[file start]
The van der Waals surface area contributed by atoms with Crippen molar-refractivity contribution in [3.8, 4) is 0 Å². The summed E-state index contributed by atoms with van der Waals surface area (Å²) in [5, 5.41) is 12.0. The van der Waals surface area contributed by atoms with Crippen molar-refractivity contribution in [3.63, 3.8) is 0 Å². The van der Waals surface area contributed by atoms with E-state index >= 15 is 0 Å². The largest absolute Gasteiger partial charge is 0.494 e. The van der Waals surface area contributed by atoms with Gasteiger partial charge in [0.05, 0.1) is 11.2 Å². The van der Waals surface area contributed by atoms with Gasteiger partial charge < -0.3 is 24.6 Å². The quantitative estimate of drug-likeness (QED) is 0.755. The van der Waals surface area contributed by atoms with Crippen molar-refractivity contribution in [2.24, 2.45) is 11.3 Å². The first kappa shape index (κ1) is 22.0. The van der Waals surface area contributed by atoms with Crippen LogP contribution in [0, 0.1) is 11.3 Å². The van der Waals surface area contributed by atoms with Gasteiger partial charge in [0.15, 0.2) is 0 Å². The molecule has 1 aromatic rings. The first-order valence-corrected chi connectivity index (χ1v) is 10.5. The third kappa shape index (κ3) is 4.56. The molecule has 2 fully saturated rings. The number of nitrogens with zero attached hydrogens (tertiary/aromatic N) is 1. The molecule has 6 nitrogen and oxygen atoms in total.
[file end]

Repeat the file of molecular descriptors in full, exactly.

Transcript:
The van der Waals surface area contributed by atoms with Crippen molar-refractivity contribution in [3.8, 4) is 0 Å². The summed E-state index contributed by atoms with van der Waals surface area (Å²) in [5, 5.41) is 12.0. The van der Waals surface area contributed by atoms with Crippen molar-refractivity contribution in [3.63, 3.8) is 0 Å². The van der Waals surface area contributed by atoms with E-state index >= 15 is 0 Å². The largest absolute Gasteiger partial charge is 0.494 e. The van der Waals surface area contributed by atoms with Gasteiger partial charge in [0.05, 0.1) is 11.2 Å². The van der Waals surface area contributed by atoms with Gasteiger partial charge < -0.3 is 24.6 Å². The quantitative estimate of drug-likeness (QED) is 0.755. The van der Waals surface area contributed by atoms with Crippen molar-refractivity contribution in [2.24, 2.45) is 11.3 Å². The first kappa shape index (κ1) is 22.0. The van der Waals surface area contributed by atoms with Crippen LogP contribution in [0, 0.1) is 11.3 Å². The van der Waals surface area contributed by atoms with Gasteiger partial charge in [0.15, 0.2) is 0 Å². The molecule has 1 aromatic rings. The first-order valence-corrected chi connectivity index (χ1v) is 10.5. The third kappa shape index (κ3) is 4.56. The molecule has 2 fully saturated rings. The number of nitrogens with zero attached hydrogens (tertiary/aromatic N) is 1. The molecule has 6 nitrogen and oxygen atoms in total.